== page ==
Andrew Bauer's 2018 Napa Valley Marathon Race
Read about our Nutrition buyer Andrew and his experience during his first-ever marathon!
As an endurance athlete, you long for moments when everything falls into place when it counts. We log the miles, pay attention to all the details and try our best to make it to the start line confident and injury free. On March 4, 2018 at the Napa Valley Marathon I had one of those rare moments!
I had never run a marathon before but always knew I would take a crack at it someday. My wife Rebecca had run her first one at the Napa Valley Marathon in 2017 and had a great experience so I decided to sign up for the same race the following year. It was now time to plan my training and execute.
Even though I had never run a marathon I had an idea of what I was capable of. I thought I could hold 5:30 miles, and if I could do that then I would have a chance at winning. So I planned my training with that in mind. The months leading up to race day had gone really really well. I was running 20 and 23-mile long runs with ease. I hit the goal times in almost all my workouts. I was in the best shape of my life and was able to get to the start line ready to roll.
Race morning was foggy and cold...like 37 degrees cold...but no wind - perfect running weather! I am usually calm and collected at most start lines but this morning I was a bundle of nerves. The marathon is a long race and can tax the body in ways for which you cannot prepare. I knew I was fit but had never actually run 26.2 miles before. Would my body hold up? Would I be able to sustain my goal race pace? Would there be anyone to run with or am I going at this solo? So many questions!
Go time! The race director began the 10-second countdown, which felt like an eternity. Finally the horn sounded and we were off. The first few minutes of a race are always interesting, especially if I am not familiar with my competitors. Is there anyone here with the same goal race pace so we can work together? Is anyone here faster? I was going into this race trying to win it so if someone went out hard, do I go with them or start conservative? In the marathon, more than any other running race, decisions you make in the first few miles can significantly impact the outcome of your performance.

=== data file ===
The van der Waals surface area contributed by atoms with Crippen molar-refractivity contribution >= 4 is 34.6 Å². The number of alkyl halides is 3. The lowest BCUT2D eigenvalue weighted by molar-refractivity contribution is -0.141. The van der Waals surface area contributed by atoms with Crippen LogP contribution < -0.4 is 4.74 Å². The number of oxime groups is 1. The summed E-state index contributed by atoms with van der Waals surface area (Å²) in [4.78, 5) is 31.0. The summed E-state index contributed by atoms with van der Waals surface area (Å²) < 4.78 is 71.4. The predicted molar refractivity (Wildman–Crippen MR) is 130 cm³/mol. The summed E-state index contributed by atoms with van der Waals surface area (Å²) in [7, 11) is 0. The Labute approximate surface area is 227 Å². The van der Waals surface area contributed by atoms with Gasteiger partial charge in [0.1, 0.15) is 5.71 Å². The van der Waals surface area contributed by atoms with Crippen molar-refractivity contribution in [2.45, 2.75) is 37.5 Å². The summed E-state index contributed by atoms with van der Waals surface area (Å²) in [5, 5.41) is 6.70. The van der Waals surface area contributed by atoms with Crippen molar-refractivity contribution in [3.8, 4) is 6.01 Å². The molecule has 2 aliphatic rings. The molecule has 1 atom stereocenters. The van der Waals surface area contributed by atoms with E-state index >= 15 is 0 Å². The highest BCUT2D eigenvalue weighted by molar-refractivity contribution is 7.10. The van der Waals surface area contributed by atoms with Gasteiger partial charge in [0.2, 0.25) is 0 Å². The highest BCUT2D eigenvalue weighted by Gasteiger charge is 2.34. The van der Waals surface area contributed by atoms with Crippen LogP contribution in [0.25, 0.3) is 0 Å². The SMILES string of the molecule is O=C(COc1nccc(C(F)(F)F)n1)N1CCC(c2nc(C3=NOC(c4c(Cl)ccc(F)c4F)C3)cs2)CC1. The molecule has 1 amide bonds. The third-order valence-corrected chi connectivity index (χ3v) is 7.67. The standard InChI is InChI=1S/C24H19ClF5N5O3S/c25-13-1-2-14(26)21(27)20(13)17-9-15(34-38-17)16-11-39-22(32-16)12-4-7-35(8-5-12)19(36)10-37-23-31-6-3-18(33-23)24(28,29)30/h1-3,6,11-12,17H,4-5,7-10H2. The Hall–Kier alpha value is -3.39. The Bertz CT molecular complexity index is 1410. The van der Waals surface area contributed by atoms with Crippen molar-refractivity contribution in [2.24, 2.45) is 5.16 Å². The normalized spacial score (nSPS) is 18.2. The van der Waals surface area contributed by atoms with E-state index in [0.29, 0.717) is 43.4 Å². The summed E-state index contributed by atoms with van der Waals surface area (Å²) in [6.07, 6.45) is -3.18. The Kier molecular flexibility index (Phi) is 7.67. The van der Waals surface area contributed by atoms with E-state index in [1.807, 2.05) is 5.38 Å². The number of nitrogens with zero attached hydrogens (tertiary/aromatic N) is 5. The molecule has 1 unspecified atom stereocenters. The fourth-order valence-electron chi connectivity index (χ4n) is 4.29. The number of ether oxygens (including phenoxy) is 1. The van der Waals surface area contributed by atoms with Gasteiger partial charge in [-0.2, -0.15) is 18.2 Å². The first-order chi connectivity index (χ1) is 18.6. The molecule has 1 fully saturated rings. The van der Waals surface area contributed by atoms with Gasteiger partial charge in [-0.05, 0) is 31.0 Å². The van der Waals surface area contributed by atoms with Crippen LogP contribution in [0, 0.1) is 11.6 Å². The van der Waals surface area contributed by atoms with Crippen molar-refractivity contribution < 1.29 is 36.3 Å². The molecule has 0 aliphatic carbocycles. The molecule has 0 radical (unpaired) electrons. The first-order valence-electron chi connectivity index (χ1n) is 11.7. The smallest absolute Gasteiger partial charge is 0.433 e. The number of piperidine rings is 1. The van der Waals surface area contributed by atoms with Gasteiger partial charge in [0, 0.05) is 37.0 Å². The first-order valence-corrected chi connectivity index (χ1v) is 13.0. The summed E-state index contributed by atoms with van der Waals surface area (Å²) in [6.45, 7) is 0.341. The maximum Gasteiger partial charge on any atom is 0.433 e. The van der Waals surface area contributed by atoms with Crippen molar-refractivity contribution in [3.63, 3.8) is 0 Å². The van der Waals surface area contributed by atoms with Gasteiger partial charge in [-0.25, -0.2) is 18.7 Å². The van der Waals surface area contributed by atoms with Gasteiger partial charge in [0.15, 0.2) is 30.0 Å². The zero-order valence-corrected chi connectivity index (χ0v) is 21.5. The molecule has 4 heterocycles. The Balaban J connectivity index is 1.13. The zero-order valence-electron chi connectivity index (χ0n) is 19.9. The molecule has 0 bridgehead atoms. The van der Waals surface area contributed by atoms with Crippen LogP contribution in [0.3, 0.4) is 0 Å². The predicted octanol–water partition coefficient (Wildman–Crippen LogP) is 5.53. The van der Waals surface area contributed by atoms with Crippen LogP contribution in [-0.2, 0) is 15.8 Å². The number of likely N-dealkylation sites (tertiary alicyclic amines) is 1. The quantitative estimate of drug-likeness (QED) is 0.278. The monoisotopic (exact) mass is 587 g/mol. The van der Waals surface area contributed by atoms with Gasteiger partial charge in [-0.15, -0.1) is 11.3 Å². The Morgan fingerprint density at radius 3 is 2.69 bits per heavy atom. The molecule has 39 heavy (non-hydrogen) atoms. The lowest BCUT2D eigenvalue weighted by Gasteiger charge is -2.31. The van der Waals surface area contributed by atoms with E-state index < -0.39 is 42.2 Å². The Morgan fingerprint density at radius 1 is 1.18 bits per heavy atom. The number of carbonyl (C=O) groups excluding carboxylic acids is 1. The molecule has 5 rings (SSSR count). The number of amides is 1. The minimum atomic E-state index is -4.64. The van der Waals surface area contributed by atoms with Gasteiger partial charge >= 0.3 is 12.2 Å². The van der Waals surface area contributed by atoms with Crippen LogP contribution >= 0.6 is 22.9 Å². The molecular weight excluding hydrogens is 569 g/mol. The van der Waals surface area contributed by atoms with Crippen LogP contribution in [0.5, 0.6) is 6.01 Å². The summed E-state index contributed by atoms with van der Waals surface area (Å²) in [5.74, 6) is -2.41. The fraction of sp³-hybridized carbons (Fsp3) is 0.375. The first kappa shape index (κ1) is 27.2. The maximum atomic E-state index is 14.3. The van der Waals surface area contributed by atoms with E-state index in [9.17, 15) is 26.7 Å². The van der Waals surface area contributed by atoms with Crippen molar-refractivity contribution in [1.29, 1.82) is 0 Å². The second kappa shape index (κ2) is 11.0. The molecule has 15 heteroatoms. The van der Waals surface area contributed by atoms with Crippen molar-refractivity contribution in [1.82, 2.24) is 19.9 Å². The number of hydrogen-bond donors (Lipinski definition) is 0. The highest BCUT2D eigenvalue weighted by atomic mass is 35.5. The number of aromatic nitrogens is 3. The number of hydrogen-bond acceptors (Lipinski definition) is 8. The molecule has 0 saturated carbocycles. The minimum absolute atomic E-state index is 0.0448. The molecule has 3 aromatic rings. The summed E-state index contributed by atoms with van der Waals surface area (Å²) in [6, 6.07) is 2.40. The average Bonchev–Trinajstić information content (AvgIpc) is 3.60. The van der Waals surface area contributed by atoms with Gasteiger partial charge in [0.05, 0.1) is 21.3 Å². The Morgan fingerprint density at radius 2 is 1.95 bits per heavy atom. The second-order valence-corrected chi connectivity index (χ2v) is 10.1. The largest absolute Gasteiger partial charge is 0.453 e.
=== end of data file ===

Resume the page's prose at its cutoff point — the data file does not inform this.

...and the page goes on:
I got out well - 5:28 first mile - with 3 other guys in the front pack. In the first 10 miles of the marathon, you want goal race pace to feel easy. Our pace was feeling really really good but just before the 2-mile mark one of the four in the group started to pull away. Decision time. I trusted my training and race plan and thought that if I kept running my race then I would be stronger in the later miles. I decided to let him go and stay with the two other runners so that we could work together clicking off miles between 5:25 and 5:30.
The three of us continued to work together through 10 miles in 54:30 (just under 5:30 pace) and the half marathon mark in 1:12:04 (5:31 pace) but at that point, the leader who broke away in the opening miles had put 2 minutes on us. Decision time again.
For the first 13 miles, my strategy was working nicely and I still felt fresh. I was running my goal pace and had two other guys to work with. I was running just off their shoulders letting them dictate the pace but anytime I felt it back off a little I would move to the front. Although the course was mostly flat and fast, there were two small hills coming up at mile 14 and 16 then a long grinder from 19.5 to 20.5. I chose to stay the course and run with the group.
We coasted up the mile 14 climb with a 5:33 mile, opened it up on the down hill in 5:25 then worked it up mile 16 in 5:38. At the top of that climb the race director driving along the course informed our group that we had made up one minute on the leader. I was psyched! In 3 miles, we had sliced our deficit in half! It was time for me to go!